Independence Day, by Richard Ford. Alfred A. Knopf. 451 pp. $24.
If we are in fact living through one of the great flowerings of American social fiction, as I believe we are, is it not strange that we are hard-pressed to single out those novels that sum up the era or to anoint one or two signature writers as our laureates Consider this representative list of the social novelists who are currently out there and more or less actively writing. In no particular order, they are: Dorothy Allison, Barbara Kingsolver, Madison Smartt Bell, William Kennedy, Louise Erdrich, Toni Morrison, E. Annie Proulx, Tim O'Brien, Bobbie Ann Mason, Jayne Ann Phillips, Richard Ford, Robert Olin Butler, Thomas McGuane, Amy Tan, Russell Banks, Robert Stone, Richard Russo, Louis Begley, Jane Smiley, Richard Price, Tom Wolfe, Norman Rush, John Edgar Wideman, Charles Johnson, Leslie Marmon Silko, and James Welch.
And yet, who among these or among the previous generation of writers could be thought the defining writer of our day, the Twain, the Melville, the Dreiser, the Hemingway? Philip Roth John Updike? Tom Wolfe? The Nobel Laureates, Saul Bellow and Toni Morrison? I would be hesitant to say so, though maybe such a foreshortening of statures is only the normal distortion of perspective that prevents us from seeing greatness plain when it is so close at hand. But, for the moment, it does seem we are not quite in a golden age of fiction. I don't think it unreasonable, however, to take this for a silver age, with gifted and ambitious writers in abundance and a body of work that, collectively, will hold its head up with that of any era, including the American Renaissance, or the spasm of modernism that gripped literature just after World War I, or the age of Bellow-Styron-Mailer-Baldwin-Capote, which is now ending.
In short supply is the great tragic theme. Tragedies on the epic scale--the Russian, the Jewish, the Polish, the Rwandan scale--haven't befallen the United States since the Civil War. If there is any note we find it unnatural to strike, it is the note of utter ruin and, with it, the pity and terror that come from knowing how easily we slip into savagery. This absence of a single national tragedy has undoubtedly sharpened the profile of minority writers, African-American and Native-American in particular, whose tragic histories remain livid in memory and inscribed in the ongoing crises in their cultures. Such writers seem paradoxically to be privileged with catastrophic histories, much as, two generations ago, Jewish writers once appeared to be privileged by the Holocaust. Toni Morrison is not the most writerly author in America, but it was not for her mastery of the formal tools of fiction that she was awarded the Nobel Prize in 1993. It was in recognition of her stubborn engagement with slavery, one of the black chapters in American history. When her novel Beloved was published in 1987, there may have been a dozen other novels to stand alongside it in terms of writing alone, but scarcely any touched similar bottom in the nightmare of history.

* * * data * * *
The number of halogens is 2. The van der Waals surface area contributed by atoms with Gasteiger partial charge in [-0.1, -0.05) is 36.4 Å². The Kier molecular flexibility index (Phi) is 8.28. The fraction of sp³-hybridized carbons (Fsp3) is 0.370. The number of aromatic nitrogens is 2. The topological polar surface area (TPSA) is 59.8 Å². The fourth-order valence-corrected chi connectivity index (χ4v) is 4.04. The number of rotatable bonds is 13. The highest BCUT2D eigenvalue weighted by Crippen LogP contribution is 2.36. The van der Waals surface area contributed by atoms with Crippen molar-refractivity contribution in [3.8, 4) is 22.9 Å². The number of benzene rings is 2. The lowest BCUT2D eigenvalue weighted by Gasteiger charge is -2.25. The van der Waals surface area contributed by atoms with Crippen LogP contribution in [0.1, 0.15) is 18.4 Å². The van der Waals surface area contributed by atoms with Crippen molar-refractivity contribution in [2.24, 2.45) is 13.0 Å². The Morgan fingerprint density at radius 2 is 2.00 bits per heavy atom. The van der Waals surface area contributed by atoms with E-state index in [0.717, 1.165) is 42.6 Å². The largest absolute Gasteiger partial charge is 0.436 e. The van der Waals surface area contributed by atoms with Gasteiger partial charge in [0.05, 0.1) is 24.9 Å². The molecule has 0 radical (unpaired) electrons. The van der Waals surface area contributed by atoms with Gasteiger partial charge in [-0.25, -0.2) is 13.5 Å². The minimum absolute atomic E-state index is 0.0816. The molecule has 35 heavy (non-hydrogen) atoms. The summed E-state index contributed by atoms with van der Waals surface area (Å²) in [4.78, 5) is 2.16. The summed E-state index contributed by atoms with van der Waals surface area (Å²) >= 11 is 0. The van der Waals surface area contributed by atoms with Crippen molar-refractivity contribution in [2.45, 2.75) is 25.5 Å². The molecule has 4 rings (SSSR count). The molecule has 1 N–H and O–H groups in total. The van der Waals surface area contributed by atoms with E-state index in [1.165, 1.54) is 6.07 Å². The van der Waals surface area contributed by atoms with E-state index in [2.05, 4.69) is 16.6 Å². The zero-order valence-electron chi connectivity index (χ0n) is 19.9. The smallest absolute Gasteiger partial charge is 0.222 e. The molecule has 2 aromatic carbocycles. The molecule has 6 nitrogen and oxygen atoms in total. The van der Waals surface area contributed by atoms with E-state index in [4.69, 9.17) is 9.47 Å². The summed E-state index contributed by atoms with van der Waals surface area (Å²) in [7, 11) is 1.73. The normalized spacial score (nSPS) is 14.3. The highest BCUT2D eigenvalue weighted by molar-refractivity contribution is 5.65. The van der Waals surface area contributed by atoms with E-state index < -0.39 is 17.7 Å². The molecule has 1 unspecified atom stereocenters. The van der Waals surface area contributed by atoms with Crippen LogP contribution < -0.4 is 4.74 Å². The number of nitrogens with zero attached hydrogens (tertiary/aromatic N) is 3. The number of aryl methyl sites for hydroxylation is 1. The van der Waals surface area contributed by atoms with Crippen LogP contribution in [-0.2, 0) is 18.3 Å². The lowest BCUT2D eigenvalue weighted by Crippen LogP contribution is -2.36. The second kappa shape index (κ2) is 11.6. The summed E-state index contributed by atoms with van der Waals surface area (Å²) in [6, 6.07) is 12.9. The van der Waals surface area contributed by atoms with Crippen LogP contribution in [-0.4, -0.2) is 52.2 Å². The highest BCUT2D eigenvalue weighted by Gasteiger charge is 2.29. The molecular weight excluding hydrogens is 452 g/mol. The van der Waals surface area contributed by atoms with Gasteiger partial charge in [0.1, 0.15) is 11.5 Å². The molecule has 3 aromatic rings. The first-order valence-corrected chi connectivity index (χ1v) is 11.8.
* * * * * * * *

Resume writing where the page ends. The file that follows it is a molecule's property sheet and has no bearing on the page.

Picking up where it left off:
But what, we may ask, are other writers doing for bedrock while the African- and Native-Americans are exhuming their histories? Are all others consigned to the minor leagues of the merely individual or purely anecdotal, being connected to no major horror save those they can work up by research--as Madison Smartt Bell has just done with All Souls' Rising, his novel of the slave rebellion in Haiti-or conjure up out of the collective unconscious, where Dracula, Freddie, and velociraptor are alive and well, and evil is just greasepaint and spirit gum and film noir lighting]
I would suggest that al American writers share a certain bad news in common, news bad enough to be the great subject of our time: the decline and fall of America, and if it is not always there as a theme, it seems to be everywhere as a gray nimbus of foreboding. One sees writers either captive to the temper of decline or trying to tame it into material. …